In the final session at the LifeWay Significant Conference back in February Annie Downs wrapped up our time with a talk on the brave things that reveal significance.
If you haven’t heard of Annie Downs, I’d suggest you take some time to read her books. Her writing is amazing. Let’s All Be Brave, Speak Love, and her newest book releases early April Looking for Lovely. I’ve been a fan for a long time, and getting to hear her speak in person was amazing.
Annie told a hilarious story about a pipe which burst in the apartment above hers causing a flood in her house. At the end of the repair times, she was shown the pipe which caused the water damage, and it was extremely small. Her point was “It takes a little thing to make a big difference.” She went on to stay significant things are more often the little every day things rather than the big outrageously brave things.
As women we are often, we told our voice is insignificant. I’ve personally been told that because I don’t have a masters degree I’m unqualified to work in women’s ministries. I’ve been told that since a majority of time days when my kids were young were spent with them at home, I’m not qualified to speak into the life of a woman who works in an office. As Annie spoke about Esther she said the most simple statement. “There are people that you interact with every day that you are significant to and don’t even realize it. Cinderella really tells us all we need to learn. Have courage and be kind.”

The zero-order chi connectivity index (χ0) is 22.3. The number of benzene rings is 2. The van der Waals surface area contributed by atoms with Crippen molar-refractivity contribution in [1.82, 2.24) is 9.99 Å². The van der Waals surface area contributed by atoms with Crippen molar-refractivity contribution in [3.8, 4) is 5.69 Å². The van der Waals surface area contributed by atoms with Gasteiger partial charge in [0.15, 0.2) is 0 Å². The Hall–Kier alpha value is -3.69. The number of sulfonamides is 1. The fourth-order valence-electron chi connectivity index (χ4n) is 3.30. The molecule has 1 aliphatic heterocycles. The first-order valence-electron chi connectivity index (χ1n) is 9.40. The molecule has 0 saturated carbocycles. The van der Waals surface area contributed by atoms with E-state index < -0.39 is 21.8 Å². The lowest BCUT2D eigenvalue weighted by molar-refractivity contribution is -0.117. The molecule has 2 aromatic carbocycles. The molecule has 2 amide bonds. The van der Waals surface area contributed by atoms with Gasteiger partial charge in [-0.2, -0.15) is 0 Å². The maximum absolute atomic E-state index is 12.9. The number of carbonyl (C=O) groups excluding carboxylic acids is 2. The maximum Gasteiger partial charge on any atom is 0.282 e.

Daniel 3 in the Bible tells the story of Shadrach, Meshach and Abed-nego and their significant and brave choice to not bow to King Nebuchadnezzar and to only worship the one True God. Annie Downs said, “Brave people hear the fearful voices, and they do the hard things anyway.” For the men, the choice to not bow was a small act that made a HUGE impact. As Annie spoke, I couldn’t help but think of small and large choices Ordell, and I have made over the years. Things as simple as choosing to eat healthier, exercise and be present have made an impact on our bodies and our children. The choice to bake cookies for our football players or invite one to church or our home for a meal has affected both them and us. None of those choices have come without risk, but all of them have become simple to do with time.